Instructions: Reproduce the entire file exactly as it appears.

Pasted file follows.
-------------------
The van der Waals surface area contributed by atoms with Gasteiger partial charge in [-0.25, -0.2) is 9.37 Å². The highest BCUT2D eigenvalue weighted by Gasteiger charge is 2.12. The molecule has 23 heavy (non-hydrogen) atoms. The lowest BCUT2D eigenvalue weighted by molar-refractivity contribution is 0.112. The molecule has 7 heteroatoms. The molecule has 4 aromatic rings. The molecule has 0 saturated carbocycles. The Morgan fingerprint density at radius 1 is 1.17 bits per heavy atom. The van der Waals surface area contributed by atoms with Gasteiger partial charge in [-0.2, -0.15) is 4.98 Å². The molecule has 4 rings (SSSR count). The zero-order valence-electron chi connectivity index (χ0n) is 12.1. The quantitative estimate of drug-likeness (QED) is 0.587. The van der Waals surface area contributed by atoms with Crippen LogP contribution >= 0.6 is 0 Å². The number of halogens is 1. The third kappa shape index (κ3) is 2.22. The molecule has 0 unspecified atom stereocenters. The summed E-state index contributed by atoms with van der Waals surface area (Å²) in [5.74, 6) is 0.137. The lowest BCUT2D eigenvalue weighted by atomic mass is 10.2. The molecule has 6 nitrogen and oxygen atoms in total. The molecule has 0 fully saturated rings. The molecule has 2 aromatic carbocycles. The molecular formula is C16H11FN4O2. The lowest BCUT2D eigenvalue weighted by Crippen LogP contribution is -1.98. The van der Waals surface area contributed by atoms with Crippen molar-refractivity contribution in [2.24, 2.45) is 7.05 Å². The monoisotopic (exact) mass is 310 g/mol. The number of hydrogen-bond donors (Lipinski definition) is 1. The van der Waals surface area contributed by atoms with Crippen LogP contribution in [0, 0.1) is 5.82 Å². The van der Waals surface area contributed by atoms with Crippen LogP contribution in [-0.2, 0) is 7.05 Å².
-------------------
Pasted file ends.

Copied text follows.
The van der Waals surface area contributed by atoms with Gasteiger partial charge in [-0.25, -0.2) is 9.37 Å². The highest BCUT2D eigenvalue weighted by Gasteiger charge is 2.12. The molecule has 23 heavy (non-hydrogen) atoms. The lowest BCUT2D eigenvalue weighted by molar-refractivity contribution is 0.112. The molecule has 7 heteroatoms. The molecule has 4 aromatic rings. The molecule has 0 saturated carbocycles. The Morgan fingerprint density at radius 1 is 1.17 bits per heavy atom. The van der Waals surface area contributed by atoms with Gasteiger partial charge in [-0.2, -0.15) is 4.98 Å². The molecule has 4 rings (SSSR count). The zero-order valence-electron chi connectivity index (χ0n) is 12.1. The quantitative estimate of drug-likeness (QED) is 0.587. The van der Waals surface area contributed by atoms with Crippen LogP contribution >= 0.6 is 0 Å². The number of halogens is 1. The third kappa shape index (κ3) is 2.22. The molecule has 0 unspecified atom stereocenters. The summed E-state index contributed by atoms with van der Waals surface area (Å²) in [5.74, 6) is 0.137. The lowest BCUT2D eigenvalue weighted by atomic mass is 10.2. The molecule has 6 nitrogen and oxygen atoms in total. The molecule has 0 fully saturated rings. The molecule has 2 aromatic carbocycles. The molecular formula is C16H11FN4O2. The lowest BCUT2D eigenvalue weighted by Crippen LogP contribution is -1.98. The van der Waals surface area contributed by atoms with Crippen molar-refractivity contribution in [2.24, 2.45) is 7.05 Å². The monoisotopic (exact) mass is 310 g/mol. The number of hydrogen-bond donors (Lipinski definition) is 1. The van der Waals surface area contributed by atoms with Crippen LogP contribution in [0, 0.1) is 5.82 Å². The van der Waals surface area contributed by atoms with Crippen LogP contribution in [-0.2, 0) is 7.05 Å².